Michiyo Suda holds in her hand the power to frighten or delight children. With one thin, long balloon, she can shape their first impressions toward clowns.
A sudden pop can send a startle through them.
But if after all her huffing and squeaking she can present them with a little swan or poodle, Suda, a first-year clown with Carolina Clowns, knows she will win them over to her side.
It’s a thin tightrope of a line, littered with eggshells, that clowns must walk, and it’s probably the one thing a clown takes seriously.
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Suda, who lives in Highland Creek but grew up in Japan, has studied the craft of clowning for just under a year. Fellow entertainers with more experience told her right from the beginning that finding the right talent, then perfecting it, would endear her to the youngest and oldest of audiences.
Suda chose to make balloon animals – or maybe they chose her.
“I tried painting. I tried juggling. I couldn’t do it,” she said, “But I can do this.”
Dressed in a strawberry red wig and fluttering long eyelashes to match, her costume while performing as Berry, her clown persona, Suda pulled out a long white balloon and contorted it into a swan.
It’s a talent she has taken with her to nursing homes, festivals and anywhere else Carolina Clowns has been asked to show up.
The nonprofit charitable organization, now in its 55th year, has become the go-to source for those in need of red-nosed, rainbow-wigged entertainers. They’ve gone from seafood festivals to children’s hospitals and everywhere in between.
Seasoned clowns often take novices under their wings, said Cindy Duke, president of the organization.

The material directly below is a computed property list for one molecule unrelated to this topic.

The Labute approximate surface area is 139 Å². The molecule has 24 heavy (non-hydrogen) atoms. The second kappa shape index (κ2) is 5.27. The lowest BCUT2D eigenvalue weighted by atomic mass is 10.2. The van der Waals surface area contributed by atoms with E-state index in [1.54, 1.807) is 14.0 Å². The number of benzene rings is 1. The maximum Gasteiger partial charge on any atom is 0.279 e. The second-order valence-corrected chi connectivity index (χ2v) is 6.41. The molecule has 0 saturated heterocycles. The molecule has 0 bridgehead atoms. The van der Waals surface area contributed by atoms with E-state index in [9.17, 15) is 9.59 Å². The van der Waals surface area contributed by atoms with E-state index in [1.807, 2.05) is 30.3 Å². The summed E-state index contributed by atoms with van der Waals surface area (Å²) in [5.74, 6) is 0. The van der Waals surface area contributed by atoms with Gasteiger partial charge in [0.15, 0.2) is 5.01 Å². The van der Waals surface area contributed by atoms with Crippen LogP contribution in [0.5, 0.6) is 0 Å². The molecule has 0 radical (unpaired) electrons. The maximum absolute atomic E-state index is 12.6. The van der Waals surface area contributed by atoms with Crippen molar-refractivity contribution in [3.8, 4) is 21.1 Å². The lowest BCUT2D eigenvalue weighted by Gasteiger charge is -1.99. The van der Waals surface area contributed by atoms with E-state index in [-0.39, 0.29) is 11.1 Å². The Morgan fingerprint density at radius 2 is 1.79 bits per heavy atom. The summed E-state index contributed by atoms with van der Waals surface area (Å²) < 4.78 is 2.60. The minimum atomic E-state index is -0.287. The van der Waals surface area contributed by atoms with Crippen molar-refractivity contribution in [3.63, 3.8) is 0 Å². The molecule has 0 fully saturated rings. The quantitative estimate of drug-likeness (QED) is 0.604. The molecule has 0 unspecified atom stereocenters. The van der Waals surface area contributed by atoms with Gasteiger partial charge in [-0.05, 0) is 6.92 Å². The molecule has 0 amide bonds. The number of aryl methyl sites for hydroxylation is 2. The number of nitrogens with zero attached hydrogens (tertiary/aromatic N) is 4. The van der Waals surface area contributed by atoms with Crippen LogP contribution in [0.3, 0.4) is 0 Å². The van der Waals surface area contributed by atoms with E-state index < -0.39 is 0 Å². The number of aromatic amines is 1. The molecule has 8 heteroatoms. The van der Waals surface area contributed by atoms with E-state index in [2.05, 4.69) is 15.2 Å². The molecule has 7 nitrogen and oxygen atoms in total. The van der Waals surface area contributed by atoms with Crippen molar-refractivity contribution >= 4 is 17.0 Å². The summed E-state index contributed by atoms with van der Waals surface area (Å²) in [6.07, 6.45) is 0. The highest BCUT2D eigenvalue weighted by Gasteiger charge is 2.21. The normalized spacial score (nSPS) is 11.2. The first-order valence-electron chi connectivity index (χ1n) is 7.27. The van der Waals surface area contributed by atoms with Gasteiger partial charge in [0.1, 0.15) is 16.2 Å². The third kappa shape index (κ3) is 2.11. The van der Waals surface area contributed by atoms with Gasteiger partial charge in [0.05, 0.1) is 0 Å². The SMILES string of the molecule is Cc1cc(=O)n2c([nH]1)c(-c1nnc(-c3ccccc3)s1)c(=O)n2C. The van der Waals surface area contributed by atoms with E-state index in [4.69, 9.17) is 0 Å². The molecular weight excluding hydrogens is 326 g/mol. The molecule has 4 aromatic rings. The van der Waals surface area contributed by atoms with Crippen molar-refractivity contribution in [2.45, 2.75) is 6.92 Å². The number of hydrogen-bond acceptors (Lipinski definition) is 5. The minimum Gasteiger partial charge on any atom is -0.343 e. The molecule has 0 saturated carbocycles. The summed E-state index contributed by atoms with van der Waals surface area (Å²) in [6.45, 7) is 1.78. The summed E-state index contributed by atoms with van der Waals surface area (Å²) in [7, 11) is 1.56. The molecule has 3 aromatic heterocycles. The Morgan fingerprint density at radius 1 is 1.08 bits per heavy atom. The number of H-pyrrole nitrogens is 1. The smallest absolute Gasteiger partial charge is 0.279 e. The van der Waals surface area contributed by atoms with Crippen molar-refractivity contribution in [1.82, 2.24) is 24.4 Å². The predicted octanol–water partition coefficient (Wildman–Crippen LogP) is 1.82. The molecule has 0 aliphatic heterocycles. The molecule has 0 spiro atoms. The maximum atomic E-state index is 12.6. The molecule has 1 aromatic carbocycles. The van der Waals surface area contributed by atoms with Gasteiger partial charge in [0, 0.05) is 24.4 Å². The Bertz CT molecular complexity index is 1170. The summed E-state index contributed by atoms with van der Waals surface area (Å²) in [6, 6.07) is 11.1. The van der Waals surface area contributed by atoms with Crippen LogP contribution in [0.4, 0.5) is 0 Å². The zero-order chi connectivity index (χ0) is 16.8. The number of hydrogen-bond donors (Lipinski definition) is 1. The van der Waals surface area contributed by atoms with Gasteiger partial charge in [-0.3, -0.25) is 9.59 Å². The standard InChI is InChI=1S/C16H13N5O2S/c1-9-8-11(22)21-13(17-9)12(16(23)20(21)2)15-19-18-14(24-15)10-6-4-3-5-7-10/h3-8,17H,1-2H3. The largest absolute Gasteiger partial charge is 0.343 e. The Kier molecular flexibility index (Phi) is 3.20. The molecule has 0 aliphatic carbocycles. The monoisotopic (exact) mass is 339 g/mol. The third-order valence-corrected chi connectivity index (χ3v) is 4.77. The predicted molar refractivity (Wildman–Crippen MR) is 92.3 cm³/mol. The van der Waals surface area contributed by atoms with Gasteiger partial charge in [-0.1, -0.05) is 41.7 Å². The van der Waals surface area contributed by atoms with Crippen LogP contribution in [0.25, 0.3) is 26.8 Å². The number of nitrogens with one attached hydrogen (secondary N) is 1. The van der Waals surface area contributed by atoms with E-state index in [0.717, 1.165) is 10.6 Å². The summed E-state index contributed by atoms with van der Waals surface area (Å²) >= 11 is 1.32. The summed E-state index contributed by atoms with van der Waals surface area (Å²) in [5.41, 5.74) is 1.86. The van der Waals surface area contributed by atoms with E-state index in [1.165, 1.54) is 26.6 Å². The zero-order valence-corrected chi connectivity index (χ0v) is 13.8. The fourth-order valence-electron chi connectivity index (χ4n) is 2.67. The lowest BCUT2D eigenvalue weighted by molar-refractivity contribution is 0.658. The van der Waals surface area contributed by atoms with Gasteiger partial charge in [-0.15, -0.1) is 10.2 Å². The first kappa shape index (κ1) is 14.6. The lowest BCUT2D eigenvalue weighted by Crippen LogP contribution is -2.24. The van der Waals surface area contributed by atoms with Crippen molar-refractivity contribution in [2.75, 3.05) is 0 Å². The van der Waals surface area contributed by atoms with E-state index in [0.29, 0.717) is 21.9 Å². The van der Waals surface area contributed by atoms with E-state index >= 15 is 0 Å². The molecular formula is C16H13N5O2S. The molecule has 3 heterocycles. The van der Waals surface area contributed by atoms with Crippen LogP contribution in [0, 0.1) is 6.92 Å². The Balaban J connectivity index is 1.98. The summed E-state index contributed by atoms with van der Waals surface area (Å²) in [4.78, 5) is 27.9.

“We work with the new clowns,” said Duke, who goes by Lollipop when performing. “We have balloon classes. We have face-painting classes.”
Beginner clowns start out as novices, then progress up the ladder to apprentice, regular, clown of excellence, superior and then top banana.
“Peanut Butter and Jelly trained me,” said Suda, referring to the two clowns who helped her learn how to make balloon animals.
As she dashed to her next gig in full costume across the campus of UNC Charlotte, Suda garnered plenty of attention from passersby at the bus stop.
Although college students aren’t their usual audience, she and Duke pulled out their tricks as guest speakers for UNCC’s Clowns in American Culture course.
A dozen students, some with beards, others with sleeves of tattoos, all tall, slouched in their chairs, waiting to be entertained.
As Suda twisted a long black balloon into a poodle and Duke caked makeup onto a volunteer, other students thumbed through the group’s yearbook portfolio, which spanned five decades.
Glossy photos with vividly colored clowns in the front eventually gave way to brittle, black-and-white newsprint photos in the back. Suda’s picture is the first in the album.
Near the end of the presentation, the balloon performer watched as a volunteer tugged and puffed on a long black balloon, the vein on his neck popping, his cheeks flushing.
“Be careful,” she said.
After several pinches and twists, he presented her with what looked like an old-fashioned link of sausages, then walked back to his desk with a smile.
Right then, Suda knew she had won another to her side.
“I take it as a challenge to win them over,” she said.